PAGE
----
There’s always at least one alternative interpretation to events and stories of a philosophy book or a psychology book. I mean a book like “Emotional Intelligence”. I wonder what will happen if the author change his angle a little bit and add the cultural and ethnic differences in his interpretation of emotional intelligence. For example, as an Asian immigrant, my view of being shy and being passive in social situations is very different from the author. I can’t even remember one peer being classified as “shy” growing up from kindergarten to college; I don’t know even one person who’s not talking as much as others, not socializing in occasions where he or she should, or not interacting with others under those circumstances where she is supposed to. On the other hand, I really know several people, at least several in each of my classes, who like to talk, who’s outgoing, who hang out all the time. Those extroverts are very conspicuous, but the rest of us, at least according to my limited observation power, are about the same. This is why I’m a little surprised when the author says that the shy people are identified from a very young age and they are this way their whole life. Probably in the author’s familial culture and research environment, such shyness is more exposed than the place where I grew up.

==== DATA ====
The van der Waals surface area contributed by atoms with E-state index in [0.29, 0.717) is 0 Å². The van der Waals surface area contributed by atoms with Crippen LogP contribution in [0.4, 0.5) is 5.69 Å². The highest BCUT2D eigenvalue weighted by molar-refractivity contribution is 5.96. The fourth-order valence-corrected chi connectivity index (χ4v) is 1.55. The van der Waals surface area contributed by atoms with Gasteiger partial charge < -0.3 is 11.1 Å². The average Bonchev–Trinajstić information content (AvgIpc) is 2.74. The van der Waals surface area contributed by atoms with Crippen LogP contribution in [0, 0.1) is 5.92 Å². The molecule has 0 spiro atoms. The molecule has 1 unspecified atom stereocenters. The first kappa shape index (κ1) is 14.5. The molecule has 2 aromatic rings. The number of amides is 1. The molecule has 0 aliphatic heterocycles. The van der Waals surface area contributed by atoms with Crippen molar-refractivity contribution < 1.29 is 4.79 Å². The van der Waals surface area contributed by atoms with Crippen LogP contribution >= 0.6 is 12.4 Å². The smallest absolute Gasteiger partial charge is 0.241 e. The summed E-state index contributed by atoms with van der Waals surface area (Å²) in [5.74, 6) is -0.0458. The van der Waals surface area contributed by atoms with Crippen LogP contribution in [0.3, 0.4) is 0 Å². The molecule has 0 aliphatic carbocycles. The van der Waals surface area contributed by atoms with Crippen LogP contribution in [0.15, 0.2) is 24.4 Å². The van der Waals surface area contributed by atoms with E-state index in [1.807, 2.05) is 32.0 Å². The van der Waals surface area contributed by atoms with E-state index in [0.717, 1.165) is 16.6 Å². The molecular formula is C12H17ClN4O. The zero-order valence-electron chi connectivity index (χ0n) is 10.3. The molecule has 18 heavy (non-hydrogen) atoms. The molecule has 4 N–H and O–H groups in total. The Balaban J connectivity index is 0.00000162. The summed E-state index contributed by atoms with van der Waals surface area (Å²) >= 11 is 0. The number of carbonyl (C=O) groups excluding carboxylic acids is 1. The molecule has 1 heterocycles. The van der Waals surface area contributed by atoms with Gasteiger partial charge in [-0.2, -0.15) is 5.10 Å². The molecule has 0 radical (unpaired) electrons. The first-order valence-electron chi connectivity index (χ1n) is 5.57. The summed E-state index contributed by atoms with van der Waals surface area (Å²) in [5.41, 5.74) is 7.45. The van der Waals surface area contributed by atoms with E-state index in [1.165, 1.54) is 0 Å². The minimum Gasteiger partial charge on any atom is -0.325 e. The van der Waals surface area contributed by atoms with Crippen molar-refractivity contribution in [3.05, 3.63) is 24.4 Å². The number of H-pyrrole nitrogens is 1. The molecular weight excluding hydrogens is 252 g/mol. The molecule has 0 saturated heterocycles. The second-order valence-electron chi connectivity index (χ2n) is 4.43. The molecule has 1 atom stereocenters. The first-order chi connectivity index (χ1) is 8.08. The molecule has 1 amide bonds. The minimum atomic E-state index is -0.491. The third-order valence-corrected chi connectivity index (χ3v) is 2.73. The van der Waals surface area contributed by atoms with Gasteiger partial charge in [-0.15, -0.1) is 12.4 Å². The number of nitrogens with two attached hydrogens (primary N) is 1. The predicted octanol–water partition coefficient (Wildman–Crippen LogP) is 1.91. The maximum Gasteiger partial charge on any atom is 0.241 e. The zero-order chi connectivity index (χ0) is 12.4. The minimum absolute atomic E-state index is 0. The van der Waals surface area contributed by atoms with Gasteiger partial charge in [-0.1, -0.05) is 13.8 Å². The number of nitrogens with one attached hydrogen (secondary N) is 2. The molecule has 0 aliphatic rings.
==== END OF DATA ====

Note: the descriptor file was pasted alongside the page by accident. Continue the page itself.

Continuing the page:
Just like those other readers, I started this book to learn something about emotional intelligence which I can relate to my own life, which I can learn to better handle situations in my own life. However that’s not the direction of this book. The author is more concerned about troubled children living in broken families. Well, I haven’t been that way. I am a sloth from a stable background without much grievances against anything–I hope this is not because I am too lazy to notice anything.